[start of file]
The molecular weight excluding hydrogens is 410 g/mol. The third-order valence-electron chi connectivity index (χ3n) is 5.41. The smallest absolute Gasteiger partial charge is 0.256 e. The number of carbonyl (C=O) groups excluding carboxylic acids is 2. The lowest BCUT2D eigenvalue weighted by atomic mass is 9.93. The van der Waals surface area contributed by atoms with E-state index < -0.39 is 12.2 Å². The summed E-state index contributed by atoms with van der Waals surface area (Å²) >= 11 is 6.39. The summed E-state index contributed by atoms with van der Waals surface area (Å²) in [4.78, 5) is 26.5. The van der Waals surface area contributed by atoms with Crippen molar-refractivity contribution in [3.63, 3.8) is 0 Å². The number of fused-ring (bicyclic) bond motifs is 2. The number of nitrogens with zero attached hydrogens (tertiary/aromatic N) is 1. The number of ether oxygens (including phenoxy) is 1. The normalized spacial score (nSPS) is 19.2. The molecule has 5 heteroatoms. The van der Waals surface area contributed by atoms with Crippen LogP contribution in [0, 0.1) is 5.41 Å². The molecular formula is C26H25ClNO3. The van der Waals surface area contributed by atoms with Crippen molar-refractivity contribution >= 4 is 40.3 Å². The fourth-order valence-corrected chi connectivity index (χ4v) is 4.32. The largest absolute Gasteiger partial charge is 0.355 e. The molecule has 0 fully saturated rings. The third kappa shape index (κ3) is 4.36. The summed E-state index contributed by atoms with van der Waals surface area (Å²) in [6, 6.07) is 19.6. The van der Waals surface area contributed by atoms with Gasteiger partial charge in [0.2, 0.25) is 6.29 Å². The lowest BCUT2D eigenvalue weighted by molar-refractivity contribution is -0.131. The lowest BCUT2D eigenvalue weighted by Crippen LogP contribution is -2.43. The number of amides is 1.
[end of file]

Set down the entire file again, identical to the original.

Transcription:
The molecular weight excluding hydrogens is 410 g/mol. The third-order valence-electron chi connectivity index (χ3n) is 5.41. The smallest absolute Gasteiger partial charge is 0.256 e. The number of carbonyl (C=O) groups excluding carboxylic acids is 2. The lowest BCUT2D eigenvalue weighted by atomic mass is 9.93. The van der Waals surface area contributed by atoms with E-state index < -0.39 is 12.2 Å². The summed E-state index contributed by atoms with van der Waals surface area (Å²) >= 11 is 6.39. The summed E-state index contributed by atoms with van der Waals surface area (Å²) in [4.78, 5) is 26.5. The van der Waals surface area contributed by atoms with Crippen molar-refractivity contribution in [3.63, 3.8) is 0 Å². The number of fused-ring (bicyclic) bond motifs is 2. The number of nitrogens with zero attached hydrogens (tertiary/aromatic N) is 1. The number of ether oxygens (including phenoxy) is 1. The normalized spacial score (nSPS) is 19.2. The molecule has 5 heteroatoms. The van der Waals surface area contributed by atoms with Crippen LogP contribution in [0, 0.1) is 5.41 Å². The molecular formula is C26H25ClNO3. The van der Waals surface area contributed by atoms with Crippen molar-refractivity contribution >= 4 is 40.3 Å². The fourth-order valence-corrected chi connectivity index (χ4v) is 4.32. The largest absolute Gasteiger partial charge is 0.355 e. The molecule has 0 fully saturated rings. The third kappa shape index (κ3) is 4.36. The summed E-state index contributed by atoms with van der Waals surface area (Å²) in [6, 6.07) is 19.6. The van der Waals surface area contributed by atoms with Gasteiger partial charge in [0.2, 0.25) is 6.29 Å². The lowest BCUT2D eigenvalue weighted by molar-refractivity contribution is -0.131. The lowest BCUT2D eigenvalue weighted by Crippen LogP contribution is -2.43. The number of amides is 1.